All posts in HTML, CSS & SVG
With CSS and JS progress, implementing animations on websites has never been easier. But how do we make sure that our CSS animations and transitions will be meaningful to our users? That they will not be just some annoying “in-your-face” eye candy? That they will not trigger motion sickness and cause accessibility issues to some?
You will find here a transcript with CSS codepen and video examples and LOT of resources to dig further in specific topics. I also published the PDF version of the slides at the end of the article.
Stéphanie reworked her Portfolio and blog in 2018. I (Geoffrey) personally worked on the coding part, but also on the animation and micro-interaction part. And that’s what I want to write about today. Animation can be considered as part of a visual identity. Let’s go through the different little animations and their specificities. I want to share with you some tips, things I learnt before and practiced while creating those interactions, to inspire you.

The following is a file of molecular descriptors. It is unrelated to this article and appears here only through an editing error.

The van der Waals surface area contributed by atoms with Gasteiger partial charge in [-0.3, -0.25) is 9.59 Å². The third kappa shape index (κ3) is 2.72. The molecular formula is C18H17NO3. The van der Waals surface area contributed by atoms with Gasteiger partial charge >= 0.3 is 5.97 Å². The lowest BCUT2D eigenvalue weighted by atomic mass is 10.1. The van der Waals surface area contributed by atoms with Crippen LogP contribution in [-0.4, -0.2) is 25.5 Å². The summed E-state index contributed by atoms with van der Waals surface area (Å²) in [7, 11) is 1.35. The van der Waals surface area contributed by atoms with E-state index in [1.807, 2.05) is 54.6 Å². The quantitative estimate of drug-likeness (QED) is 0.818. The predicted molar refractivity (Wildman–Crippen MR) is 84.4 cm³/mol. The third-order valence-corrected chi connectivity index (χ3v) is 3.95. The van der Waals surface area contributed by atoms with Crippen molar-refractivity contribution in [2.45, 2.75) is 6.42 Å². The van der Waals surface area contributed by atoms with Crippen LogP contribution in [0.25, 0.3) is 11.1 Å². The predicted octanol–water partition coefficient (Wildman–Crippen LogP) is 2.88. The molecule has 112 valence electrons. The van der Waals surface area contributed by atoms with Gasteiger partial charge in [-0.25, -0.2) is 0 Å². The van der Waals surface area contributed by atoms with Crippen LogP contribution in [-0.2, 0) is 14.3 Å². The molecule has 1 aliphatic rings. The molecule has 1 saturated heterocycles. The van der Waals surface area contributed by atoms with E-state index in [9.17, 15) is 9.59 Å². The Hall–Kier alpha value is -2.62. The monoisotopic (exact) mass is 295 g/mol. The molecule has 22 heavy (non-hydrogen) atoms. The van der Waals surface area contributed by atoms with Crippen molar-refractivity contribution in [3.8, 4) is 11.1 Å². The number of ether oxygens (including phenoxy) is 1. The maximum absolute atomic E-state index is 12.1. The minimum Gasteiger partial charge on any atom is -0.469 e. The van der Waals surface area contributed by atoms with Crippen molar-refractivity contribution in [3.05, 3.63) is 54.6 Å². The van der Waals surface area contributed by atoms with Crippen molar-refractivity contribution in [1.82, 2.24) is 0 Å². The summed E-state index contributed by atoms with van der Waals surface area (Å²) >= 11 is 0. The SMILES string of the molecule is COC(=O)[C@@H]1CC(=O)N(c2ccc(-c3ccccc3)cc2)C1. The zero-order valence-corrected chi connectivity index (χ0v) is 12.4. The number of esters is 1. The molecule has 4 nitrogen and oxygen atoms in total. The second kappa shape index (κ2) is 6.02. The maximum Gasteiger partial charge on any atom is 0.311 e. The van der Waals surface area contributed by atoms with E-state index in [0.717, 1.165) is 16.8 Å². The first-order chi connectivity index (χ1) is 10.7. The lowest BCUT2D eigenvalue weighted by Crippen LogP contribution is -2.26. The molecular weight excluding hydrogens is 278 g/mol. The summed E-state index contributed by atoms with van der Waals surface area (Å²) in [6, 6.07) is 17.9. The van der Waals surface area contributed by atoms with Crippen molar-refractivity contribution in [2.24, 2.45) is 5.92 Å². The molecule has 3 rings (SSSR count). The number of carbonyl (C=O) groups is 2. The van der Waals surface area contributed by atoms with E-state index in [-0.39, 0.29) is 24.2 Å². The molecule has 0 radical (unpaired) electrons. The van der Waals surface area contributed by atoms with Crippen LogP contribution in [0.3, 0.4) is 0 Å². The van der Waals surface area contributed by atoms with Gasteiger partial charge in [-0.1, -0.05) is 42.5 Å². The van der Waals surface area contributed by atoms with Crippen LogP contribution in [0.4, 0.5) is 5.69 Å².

TLDRN: if you need to export an SVG pattern with Illustrator (CC 2015) and want it to work in Internet Explorer and Edge, use File > Export (and not the File > Save as). Also don’t copy/paste your SVG from AI directly into your code editor.
This content is 9 years old. Remember that the following content might be outdated.In her beautiful article “Structuring, Grouping, and Referencing in SVG – The <g>, <use>, <defs> and <symbol> Elements” Sara Soueidan wrote about the SVG <symbol> element. To put it short (but you really SHOULD read the article) you can use <symbol> to group elements together and be able to re-use them later in your SVG. It looked like it works exactly like Illustrator symbols work so I …